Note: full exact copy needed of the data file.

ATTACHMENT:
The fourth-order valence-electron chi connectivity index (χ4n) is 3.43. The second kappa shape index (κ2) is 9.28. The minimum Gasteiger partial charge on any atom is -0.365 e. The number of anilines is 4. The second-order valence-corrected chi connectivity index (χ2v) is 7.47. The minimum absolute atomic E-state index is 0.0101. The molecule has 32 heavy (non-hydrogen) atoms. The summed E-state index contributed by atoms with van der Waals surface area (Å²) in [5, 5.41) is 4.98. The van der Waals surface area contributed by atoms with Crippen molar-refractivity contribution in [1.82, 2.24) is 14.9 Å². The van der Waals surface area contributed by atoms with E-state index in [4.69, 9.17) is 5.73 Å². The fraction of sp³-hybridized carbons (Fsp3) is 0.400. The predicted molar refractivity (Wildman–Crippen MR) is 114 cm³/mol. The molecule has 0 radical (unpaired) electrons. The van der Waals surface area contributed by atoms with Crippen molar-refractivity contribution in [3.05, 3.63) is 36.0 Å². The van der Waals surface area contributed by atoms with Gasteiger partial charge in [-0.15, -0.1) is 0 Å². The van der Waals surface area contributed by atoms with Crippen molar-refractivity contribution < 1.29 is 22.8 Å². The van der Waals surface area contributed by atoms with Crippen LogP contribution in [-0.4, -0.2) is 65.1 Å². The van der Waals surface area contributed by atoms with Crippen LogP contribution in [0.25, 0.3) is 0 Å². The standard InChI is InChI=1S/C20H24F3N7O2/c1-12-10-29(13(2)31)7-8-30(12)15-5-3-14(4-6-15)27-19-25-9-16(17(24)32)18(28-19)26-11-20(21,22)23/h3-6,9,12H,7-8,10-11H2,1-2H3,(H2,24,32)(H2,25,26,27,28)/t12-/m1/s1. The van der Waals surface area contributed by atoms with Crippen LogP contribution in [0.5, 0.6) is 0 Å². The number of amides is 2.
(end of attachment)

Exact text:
The fourth-order valence-electron chi connectivity index (χ4n) is 3.43. The second kappa shape index (κ2) is 9.28. The minimum Gasteiger partial charge on any atom is -0.365 e. The number of anilines is 4. The second-order valence-corrected chi connectivity index (χ2v) is 7.47. The minimum absolute atomic E-state index is 0.0101. The molecule has 32 heavy (non-hydrogen) atoms. The summed E-state index contributed by atoms with van der Waals surface area (Å²) in [5, 5.41) is 4.98. The van der Waals surface area contributed by atoms with Crippen molar-refractivity contribution in [1.82, 2.24) is 14.9 Å². The van der Waals surface area contributed by atoms with E-state index in [4.69, 9.17) is 5.73 Å². The fraction of sp³-hybridized carbons (Fsp3) is 0.400. The predicted molar refractivity (Wildman–Crippen MR) is 114 cm³/mol. The molecule has 0 radical (unpaired) electrons. The van der Waals surface area contributed by atoms with Crippen molar-refractivity contribution in [3.05, 3.63) is 36.0 Å². The van der Waals surface area contributed by atoms with Gasteiger partial charge in [-0.15, -0.1) is 0 Å². The van der Waals surface area contributed by atoms with Crippen molar-refractivity contribution < 1.29 is 22.8 Å². The van der Waals surface area contributed by atoms with Crippen LogP contribution in [-0.4, -0.2) is 65.1 Å². The van der Waals surface area contributed by atoms with Crippen LogP contribution in [0.25, 0.3) is 0 Å². The standard InChI is InChI=1S/C20H24F3N7O2/c1-12-10-29(13(2)31)7-8-30(12)15-5-3-14(4-6-15)27-19-25-9-16(17(24)32)18(28-19)26-11-20(21,22)23/h3-6,9,12H,7-8,10-11H2,1-2H3,(H2,24,32)(H2,25,26,27,28)/t12-/m1/s1. The van der Waals surface area contributed by atoms with Crippen LogP contribution in [0.5, 0.6) is 0 Å². The number of amides is 2.